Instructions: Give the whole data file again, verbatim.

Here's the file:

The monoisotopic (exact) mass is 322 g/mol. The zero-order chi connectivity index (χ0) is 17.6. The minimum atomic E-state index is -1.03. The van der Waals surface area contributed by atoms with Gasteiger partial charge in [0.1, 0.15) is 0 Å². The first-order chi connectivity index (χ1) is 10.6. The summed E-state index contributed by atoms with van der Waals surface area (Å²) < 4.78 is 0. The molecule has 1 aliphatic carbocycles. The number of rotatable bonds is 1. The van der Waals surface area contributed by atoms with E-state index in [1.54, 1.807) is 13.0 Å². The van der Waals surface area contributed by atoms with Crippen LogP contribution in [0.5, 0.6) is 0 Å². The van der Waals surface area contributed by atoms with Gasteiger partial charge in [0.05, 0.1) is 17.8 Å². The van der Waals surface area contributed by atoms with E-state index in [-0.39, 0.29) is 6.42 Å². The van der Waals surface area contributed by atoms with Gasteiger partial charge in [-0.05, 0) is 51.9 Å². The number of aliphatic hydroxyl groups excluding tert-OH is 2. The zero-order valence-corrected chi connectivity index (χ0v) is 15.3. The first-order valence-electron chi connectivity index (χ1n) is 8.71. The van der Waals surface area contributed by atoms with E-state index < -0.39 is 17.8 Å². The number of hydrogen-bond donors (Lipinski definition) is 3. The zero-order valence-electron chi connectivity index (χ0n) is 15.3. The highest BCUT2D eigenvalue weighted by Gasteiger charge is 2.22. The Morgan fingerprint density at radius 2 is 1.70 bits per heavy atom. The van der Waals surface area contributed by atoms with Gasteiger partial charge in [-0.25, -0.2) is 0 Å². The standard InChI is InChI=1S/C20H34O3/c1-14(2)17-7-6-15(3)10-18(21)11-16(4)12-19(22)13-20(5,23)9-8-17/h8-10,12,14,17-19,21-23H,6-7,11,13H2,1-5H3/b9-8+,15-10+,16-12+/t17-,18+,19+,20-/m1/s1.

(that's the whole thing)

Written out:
The monoisotopic (exact) mass is 322 g/mol. The zero-order chi connectivity index (χ0) is 17.6. The minimum atomic E-state index is -1.03. The van der Waals surface area contributed by atoms with Gasteiger partial charge in [0.1, 0.15) is 0 Å². The first-order chi connectivity index (χ1) is 10.6. The summed E-state index contributed by atoms with van der Waals surface area (Å²) < 4.78 is 0. The molecule has 1 aliphatic carbocycles. The number of rotatable bonds is 1. The van der Waals surface area contributed by atoms with E-state index in [1.54, 1.807) is 13.0 Å². The van der Waals surface area contributed by atoms with Crippen LogP contribution in [0.5, 0.6) is 0 Å². The van der Waals surface area contributed by atoms with Gasteiger partial charge in [0.05, 0.1) is 17.8 Å². The van der Waals surface area contributed by atoms with E-state index in [-0.39, 0.29) is 6.42 Å². The van der Waals surface area contributed by atoms with Gasteiger partial charge in [-0.05, 0) is 51.9 Å². The number of aliphatic hydroxyl groups excluding tert-OH is 2. The zero-order valence-corrected chi connectivity index (χ0v) is 15.3. The first-order valence-electron chi connectivity index (χ1n) is 8.71. The van der Waals surface area contributed by atoms with E-state index < -0.39 is 17.8 Å². The number of hydrogen-bond donors (Lipinski definition) is 3. The zero-order valence-electron chi connectivity index (χ0n) is 15.3. The highest BCUT2D eigenvalue weighted by Gasteiger charge is 2.22. The Morgan fingerprint density at radius 2 is 1.70 bits per heavy atom. The van der Waals surface area contributed by atoms with Gasteiger partial charge in [-0.25, -0.2) is 0 Å². The standard InChI is InChI=1S/C20H34O3/c1-14(2)17-7-6-15(3)10-18(21)11-16(4)12-19(22)13-20(5,23)9-8-17/h8-10,12,14,17-19,21-23H,6-7,11,13H2,1-5H3/b9-8+,15-10+,16-12+/t17-,18+,19+,20-/m1/s1.